Taylor recruited parent consultants for Cairn Parenting -- which launched in January and takes its name from small rock piles used by hikers to mark hard-to-follow wilderness hiking trails -- by talking to friends and relatives. "I just basically contacted everyone I knew and asked, 'Do you know somebody whose kids fit these criteria?' "

Myrna Thomas, who lives in South Jordan, said that her name was passed along to Taylor by her son and his wife. She said that people have informally asked her from time to time how her own children turned out so well. "I don't know how much that has to do with me," Thomas said. "I think it has more to do with my husband and the luck of the draw."

Not that she dismisses her knowledge of parenting as readily as some others. A couple of years ago, Thomas said, she applied to enter a master's degree program in marriage and family therapy. Her application was turned down because, as she put it, "They said I didn't have enough experience. I remember thinking, 'Are you kidding me?' "

A long learning curve

Parenting questions go out to the parent consultants each week, and whatever answers come in by the end of the week are posted to the site. The advice is posted without direct attribution: each of the contributors has an alias so that he or she won't feel self-conscious about the answers.

Thomas, 61, said that she often looks at the question each week and has no idea what to say, at first. Then she thinks back to raising her own four children (there are 16 grandchildren), as well as several American Indian foster children, and sorts through her memories for something that applies.

Another parent consultant, Marva Pothier, who lives in Mesa, Ariz., said that she typically takes the entire week to send her answer, so that she has time to let things settle in her mind. Pothier, 67, said that she thinks one reason Cairn Parenting is an important resource is that parents today don't get much support from the culture that surrounds them.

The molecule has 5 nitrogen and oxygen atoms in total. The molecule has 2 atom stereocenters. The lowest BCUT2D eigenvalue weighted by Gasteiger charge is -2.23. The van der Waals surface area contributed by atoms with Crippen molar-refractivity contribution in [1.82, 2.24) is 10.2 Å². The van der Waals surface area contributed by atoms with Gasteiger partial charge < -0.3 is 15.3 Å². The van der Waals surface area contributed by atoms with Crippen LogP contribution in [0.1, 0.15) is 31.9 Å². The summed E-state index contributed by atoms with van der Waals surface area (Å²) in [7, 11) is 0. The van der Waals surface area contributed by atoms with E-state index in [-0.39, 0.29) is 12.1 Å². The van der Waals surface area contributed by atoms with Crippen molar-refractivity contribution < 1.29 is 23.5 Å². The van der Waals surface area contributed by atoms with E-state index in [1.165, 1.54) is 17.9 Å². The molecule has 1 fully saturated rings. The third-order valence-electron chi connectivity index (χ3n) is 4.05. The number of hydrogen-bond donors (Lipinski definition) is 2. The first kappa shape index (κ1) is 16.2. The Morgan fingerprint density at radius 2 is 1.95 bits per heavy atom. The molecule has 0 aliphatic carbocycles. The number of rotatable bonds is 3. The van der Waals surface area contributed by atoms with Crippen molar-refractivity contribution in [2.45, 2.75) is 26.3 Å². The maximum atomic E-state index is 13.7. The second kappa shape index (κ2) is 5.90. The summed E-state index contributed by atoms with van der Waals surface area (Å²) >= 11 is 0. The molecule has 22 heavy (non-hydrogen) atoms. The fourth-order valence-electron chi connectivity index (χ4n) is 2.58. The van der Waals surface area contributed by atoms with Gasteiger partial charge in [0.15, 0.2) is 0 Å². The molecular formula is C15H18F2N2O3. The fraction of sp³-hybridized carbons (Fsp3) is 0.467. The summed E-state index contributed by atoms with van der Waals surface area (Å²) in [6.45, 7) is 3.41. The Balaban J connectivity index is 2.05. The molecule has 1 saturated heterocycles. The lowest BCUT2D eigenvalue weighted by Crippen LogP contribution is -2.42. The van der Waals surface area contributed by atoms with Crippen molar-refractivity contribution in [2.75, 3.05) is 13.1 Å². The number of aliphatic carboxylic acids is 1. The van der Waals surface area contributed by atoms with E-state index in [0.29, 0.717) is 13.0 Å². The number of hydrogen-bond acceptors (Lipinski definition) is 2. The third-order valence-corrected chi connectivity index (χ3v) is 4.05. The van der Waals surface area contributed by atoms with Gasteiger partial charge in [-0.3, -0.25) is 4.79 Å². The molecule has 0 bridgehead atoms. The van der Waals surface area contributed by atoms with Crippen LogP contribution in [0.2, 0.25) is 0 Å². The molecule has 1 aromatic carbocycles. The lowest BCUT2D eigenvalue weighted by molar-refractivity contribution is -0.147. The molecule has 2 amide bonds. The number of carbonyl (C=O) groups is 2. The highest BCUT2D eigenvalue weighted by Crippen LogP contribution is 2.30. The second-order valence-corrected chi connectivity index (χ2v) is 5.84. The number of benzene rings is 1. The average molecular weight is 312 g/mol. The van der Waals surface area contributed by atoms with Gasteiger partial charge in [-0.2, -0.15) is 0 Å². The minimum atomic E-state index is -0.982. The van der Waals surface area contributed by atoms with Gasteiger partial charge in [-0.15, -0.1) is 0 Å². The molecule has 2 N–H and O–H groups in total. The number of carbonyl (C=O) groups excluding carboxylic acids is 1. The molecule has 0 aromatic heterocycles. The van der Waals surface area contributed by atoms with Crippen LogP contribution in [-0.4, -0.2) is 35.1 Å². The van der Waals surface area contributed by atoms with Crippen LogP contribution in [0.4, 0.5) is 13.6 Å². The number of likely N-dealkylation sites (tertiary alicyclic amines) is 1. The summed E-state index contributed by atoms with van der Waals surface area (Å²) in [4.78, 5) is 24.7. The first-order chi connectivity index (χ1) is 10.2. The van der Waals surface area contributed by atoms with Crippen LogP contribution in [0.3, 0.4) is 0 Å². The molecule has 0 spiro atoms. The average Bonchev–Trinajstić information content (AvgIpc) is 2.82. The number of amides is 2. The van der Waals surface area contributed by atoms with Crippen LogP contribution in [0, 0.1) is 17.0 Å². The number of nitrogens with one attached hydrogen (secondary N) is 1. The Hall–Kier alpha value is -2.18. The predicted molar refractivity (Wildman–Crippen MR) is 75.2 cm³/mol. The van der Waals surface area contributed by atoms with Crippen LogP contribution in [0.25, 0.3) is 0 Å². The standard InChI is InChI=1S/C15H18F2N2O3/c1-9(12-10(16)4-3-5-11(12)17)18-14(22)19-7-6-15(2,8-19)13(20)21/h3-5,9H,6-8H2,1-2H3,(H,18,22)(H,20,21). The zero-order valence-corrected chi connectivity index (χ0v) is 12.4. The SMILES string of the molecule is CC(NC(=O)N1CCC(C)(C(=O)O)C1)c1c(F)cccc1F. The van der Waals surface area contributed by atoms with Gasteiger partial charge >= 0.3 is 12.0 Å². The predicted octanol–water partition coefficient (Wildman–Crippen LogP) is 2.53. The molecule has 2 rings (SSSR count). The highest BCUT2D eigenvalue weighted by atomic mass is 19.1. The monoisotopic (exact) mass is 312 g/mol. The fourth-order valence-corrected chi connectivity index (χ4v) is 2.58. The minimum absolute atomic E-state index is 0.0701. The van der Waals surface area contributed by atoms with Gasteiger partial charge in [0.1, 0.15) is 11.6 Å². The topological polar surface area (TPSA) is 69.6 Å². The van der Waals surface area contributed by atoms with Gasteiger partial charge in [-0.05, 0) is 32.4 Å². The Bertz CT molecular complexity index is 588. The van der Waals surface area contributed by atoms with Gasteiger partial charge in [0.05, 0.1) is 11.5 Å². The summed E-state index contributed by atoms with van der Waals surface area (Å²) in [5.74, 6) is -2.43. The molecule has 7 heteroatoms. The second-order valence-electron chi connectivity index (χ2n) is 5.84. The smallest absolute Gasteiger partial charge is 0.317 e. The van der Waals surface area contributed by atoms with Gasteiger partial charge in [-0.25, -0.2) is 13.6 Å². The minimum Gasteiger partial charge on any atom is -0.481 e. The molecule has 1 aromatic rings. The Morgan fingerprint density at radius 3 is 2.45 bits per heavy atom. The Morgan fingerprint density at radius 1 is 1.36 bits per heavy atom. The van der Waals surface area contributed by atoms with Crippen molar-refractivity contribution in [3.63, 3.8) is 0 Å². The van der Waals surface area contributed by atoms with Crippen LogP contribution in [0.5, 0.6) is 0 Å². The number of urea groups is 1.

"I think society used to support us in raising our children," said Pothier, who has nine children and 35 grandchildren. Today, she said, society undermines parents in everything from entertainment and fashion standards to prevailing attitudes about marriage.

Pothier said that one thing she's noticed is that most of the replies to a given topic tend to be along similar lines. Thomas agreed, and said that she loves to read the other responses, even though they don't always contribute to her self-esteem. "They often depress me," she said. "I think, 'Oh, you were such a much better parent than I was.' "

Sarah Fackrell, a Murray resident and married mother of two who follows The Cairn Parenting Project, said that the posts are often encouraging because she feels like she's on the right track. "Their perspective is looking back from where I want to be in the future," Fackrell said. "It's like talking to myself in the future."

Maybe more than she knows. Fackrell, 35, said she's often frustrated by feeling like everything she does as a parent is a process of trial-and-error. "All my friends who have kids are the same age as me," she said. "We're all just kind of trying stuff to see what works."

Which is actually not such a bad method, at least according to Thomas. "You just do the best that you can," she said. "This is a guessing game in many ways."

Taylor said she doesn't have an end-date in mind for The Cairn Parenting Project. It's working for her so far. "I don't know if you're ever sufficiently educated on parenting," she said. "I think there's a never-ending amount of things you could learn."